The Norwegian town of Longyearbyen is actually closer to the North Pole than it is to Oslo. The arctic location makes Longyearbyen super-cold throughout the year. And during the winter the town sees long stretches of unbroken darkness. To avoid collapse when the ice beneath them starts melting, all houses in the city are built on stilts. Longyearbyen has 3000 inhabitants and approximately one-third of them are foreigners.
The community has a shockingly low crime rate, partially because of the fact that it’s illegal to live here without a job or a permanent address. Moreover, it’s also illegal to die there, because it’s too cold for bodies to decompose; something that caused a deadly disease outbreak in the past. Gun ownership is unusually high primarily to protect against the threat of polar bears. And the police enforced a law that anyone traveling outside of the city must carry a weapon and know how to use it.
12. Siwa Oasis, Egypt
Siwa is surrounded by hundreds of kilometers of dry Saharan desert, and the oasis can be reached only by road. The oasis is filled with idyllic palm groves and freshwater springs. Cell phone service and internet are not available and the community’s isolated location allowed the tribal Berber culture to remain intact throughout the years. In terms of time needed to reach, Siwa doesn’t appear remote; it’s less than 12 hours driving away from Cairo.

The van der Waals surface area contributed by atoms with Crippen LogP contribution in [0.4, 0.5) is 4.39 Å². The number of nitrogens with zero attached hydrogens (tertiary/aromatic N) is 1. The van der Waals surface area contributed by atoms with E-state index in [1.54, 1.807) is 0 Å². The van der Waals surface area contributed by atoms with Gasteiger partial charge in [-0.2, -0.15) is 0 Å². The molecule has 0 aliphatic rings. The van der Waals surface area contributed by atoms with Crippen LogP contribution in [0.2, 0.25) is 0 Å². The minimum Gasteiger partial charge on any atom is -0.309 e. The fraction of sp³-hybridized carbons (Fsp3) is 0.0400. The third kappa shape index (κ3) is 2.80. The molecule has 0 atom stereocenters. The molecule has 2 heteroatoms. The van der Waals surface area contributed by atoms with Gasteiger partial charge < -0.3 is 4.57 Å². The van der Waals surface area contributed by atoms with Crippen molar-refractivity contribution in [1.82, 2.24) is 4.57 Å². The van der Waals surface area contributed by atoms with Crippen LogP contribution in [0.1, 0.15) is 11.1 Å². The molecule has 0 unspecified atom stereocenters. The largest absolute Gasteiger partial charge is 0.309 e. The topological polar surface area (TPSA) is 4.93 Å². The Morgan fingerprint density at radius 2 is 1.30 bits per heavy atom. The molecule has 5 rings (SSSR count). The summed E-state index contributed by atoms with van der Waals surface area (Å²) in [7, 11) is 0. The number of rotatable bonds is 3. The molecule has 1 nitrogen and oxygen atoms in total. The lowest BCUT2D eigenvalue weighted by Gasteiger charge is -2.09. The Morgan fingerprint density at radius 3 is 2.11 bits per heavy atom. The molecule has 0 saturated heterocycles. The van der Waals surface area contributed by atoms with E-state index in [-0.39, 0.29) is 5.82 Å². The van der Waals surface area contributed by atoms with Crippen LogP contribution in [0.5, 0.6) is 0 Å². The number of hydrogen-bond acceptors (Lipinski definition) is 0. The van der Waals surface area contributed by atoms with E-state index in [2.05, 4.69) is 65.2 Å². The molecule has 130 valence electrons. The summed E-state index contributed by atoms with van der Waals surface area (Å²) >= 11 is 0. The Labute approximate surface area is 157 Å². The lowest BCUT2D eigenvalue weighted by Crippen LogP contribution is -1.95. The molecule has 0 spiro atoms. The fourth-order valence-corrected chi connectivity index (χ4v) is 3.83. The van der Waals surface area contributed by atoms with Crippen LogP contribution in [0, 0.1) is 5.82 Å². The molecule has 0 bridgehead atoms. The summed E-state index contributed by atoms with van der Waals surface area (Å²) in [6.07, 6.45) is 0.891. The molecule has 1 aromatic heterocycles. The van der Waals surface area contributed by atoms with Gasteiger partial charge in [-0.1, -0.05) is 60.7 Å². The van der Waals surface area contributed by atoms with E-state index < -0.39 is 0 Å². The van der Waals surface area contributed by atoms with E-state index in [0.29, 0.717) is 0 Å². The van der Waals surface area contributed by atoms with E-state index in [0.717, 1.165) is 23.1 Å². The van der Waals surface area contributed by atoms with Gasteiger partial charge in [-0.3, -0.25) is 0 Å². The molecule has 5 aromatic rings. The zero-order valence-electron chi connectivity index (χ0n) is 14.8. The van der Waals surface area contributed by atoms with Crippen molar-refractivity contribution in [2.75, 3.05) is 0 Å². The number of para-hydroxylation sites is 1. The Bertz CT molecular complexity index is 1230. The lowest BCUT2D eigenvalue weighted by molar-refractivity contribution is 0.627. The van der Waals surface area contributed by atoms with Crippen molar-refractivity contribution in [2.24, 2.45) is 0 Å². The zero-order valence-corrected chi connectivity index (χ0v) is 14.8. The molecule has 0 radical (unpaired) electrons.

However, the idea of a 23,000 people town just thrown in the middle of the Sahara Desert sounds just fascinating. Even though it’s close to Cairo, Siwa really feels like another universe. This is one area where the weather conditions make it impossible for governments to control their own borders. If you step outside during the day you will see what am I talking about!
11. Hanga Roa, Easter Island
Hanga Roa makes up for more than 90% of the population of Easter Island, famous for the large stone heads and the mystery surrounding them. The island is a part of Chile but it’s located more than 3000 kilometers away from the mainland. Its specific location between the two volcanoes Rano Kau and Maunga Terevaka gives you the feel like you’re at the end of the world. And the giant mysterious stone heads add to that feeling. The only way to reach the island is through its small airport or the two tiny ports of Hanga Roa Otai and Hanga Piko.
10. La Rinconada, Peru
La Rinconada is located deep in the great Peruvian Andes, comfortably sitting at 17,000 feet above sea level. This makes La Rinconada the highest human settlement on our planet. Water supply is a big problem in this small mountain town but even despite this, the town has a population of 50,000 people. Even though it’s located in Peru, the town has climate conditions that closely resemble of Greenland.
Fun fact: La Rinconada actually has its own gold mines located beneath the La Bella Durimiente glacier near the city.
9. Coober Pedy, Australia
Coober Pedy is a consequence of the revolutionization of Australia’s opal mining industry. 100 years ago a gemstone was discovered in the remote southern desert in the worst possible place to build a mining town. However, this wasn’t a problem for the local authorities; Coober Pedy was built underground and today has a population of around 2000 people and they have some underground shops, bars, and even churches. Today, Coober Pedy produces most of the world’s opal and nowadays it’s even turning into a popular tourist attraction. For more information, check out my article about things you can only do in Australia.